IRV is an extremely funky voting system, but almost anything is better than Plurality. I very much enjoyed Ka-Ping Yee's voting simulation visualizations, and would recommend the short read for anyone interested.
I have actually made my own simulation visualization, though I've spent no effort annotating it and the graphic isn't remotely intuitive. It models a single political axis (eg. ‘extreme left’ to ‘extreme right’) with N candidates and 2 voting populations. The north-east axis of the graph determines the centre of one voting population, and the south-east axis determines the centre of the other (thus the west-to-east axis is when the voting populations agree). The populations have variances and sizes determined by the sliders. The interesting thing this has taught me is that IRV/Hare voting is like an otherwise sane voting system but with additional practically-unpredictable chaos mixed in, which is infinitely better than the systemic biases inherent to plurality or Borda votes. In fact, if you see advantages in sortition, this might be a bonus.
The latter is the source for human perplexity being 12. I should note that it tested on the 1 Billion Words benchmark, where GPT-2 scored 42.2 (35.8 was for Penn Treebank), so the results are not exactly 1:1.
FLOPS don't seem to me a great metric for this problem; they are often very sensitive to the precise setup of the comparison, in ways that often aren't very relevant (the Donkey Kong comparison emphasized this), and the architecture of computers is fundamentally different to that of brains. What seems like a more apt and stable comparison is to compare the size and shape of the computational graph, roughly the tuple (width, depth, iterations). This seems like a much more stable metric, since scale-based metrics normally only change significantly when you're handling the problem in a semantically different way. In the example, hardware implementations of Donkey Kong and various sorts of software emulation (software interpreter, software JIT, RTL simulation, FPGA) will have very different throughputs on different hardware, and the setup and runtime overheads for each might be very different, but the actual runtime computation graphs should look very comparable.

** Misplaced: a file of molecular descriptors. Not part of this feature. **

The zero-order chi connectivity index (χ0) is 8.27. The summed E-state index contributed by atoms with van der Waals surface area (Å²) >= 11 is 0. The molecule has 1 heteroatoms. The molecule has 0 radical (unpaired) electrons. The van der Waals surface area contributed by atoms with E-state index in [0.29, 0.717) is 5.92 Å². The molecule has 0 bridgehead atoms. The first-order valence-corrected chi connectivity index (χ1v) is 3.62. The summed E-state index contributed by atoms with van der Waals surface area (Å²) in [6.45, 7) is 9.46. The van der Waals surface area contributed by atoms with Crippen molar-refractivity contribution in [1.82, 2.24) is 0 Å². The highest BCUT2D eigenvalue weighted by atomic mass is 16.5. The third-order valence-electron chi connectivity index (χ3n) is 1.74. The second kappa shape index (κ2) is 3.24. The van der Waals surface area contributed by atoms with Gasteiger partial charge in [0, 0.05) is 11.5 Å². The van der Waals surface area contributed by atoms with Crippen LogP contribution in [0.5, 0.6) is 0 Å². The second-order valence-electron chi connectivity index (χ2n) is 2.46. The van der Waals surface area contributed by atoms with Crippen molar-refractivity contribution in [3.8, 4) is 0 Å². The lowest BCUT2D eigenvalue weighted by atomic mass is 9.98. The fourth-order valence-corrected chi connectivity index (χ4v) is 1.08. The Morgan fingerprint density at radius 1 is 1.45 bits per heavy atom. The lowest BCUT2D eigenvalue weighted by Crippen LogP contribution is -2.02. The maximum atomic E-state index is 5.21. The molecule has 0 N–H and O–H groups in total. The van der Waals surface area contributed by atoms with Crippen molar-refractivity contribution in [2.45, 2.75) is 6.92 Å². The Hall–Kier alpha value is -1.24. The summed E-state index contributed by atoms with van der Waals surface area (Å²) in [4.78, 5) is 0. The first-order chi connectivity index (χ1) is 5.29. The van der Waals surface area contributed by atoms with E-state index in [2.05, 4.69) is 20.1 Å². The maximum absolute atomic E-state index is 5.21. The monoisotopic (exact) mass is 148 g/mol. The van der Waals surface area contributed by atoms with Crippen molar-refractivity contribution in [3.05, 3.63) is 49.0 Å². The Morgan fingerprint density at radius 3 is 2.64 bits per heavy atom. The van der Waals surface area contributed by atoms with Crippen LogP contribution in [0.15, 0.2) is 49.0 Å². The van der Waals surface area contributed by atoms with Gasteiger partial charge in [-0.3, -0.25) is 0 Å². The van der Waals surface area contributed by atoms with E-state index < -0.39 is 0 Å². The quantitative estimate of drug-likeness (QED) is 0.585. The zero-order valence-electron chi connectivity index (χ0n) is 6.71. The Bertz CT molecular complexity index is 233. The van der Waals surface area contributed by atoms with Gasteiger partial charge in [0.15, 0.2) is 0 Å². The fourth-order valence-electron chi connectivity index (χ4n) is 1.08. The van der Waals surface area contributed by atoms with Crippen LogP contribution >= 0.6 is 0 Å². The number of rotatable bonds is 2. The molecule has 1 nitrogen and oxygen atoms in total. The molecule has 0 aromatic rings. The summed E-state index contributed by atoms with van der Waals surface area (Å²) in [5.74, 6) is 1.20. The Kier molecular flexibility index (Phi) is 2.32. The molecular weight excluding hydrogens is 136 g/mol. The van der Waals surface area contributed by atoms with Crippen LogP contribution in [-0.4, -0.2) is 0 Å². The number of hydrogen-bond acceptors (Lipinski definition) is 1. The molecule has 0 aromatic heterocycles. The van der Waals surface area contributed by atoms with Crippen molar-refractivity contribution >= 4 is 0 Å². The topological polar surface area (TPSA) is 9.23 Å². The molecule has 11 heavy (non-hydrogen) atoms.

This also has the added benefit of separating out hypotheses that should naturally be distinct. For example, a human-sized brain at 1x speed and a hamster brain at 1000x speed are very different, yet have seemingly similar FLOPS. Their computation graphs are distinct. Technology comparisons like FPGAs vs AI accelerators become a lot clearer from the computation graph perspective; an FPGA might seem at a glance more powerful from a raw OP/s perspective, but first principles arguments will quickly show they should be strictly weaker than an AI accelerator. It's also more illuminating given we have options to scale up at the cost of performance; from a pure FLOPS perspective, this is negative progress, but pragmatically, this should push timelines closer.
I disagree with that post and its first two links so thoroughly that any direct reply or commentary on it would be more negative than I'd like to be on this site. (I do appreciate your comment, though, don't take this as discouragement for clarifying your position.) I don't want to leave it at that, so instead let me give a quick thought experiment.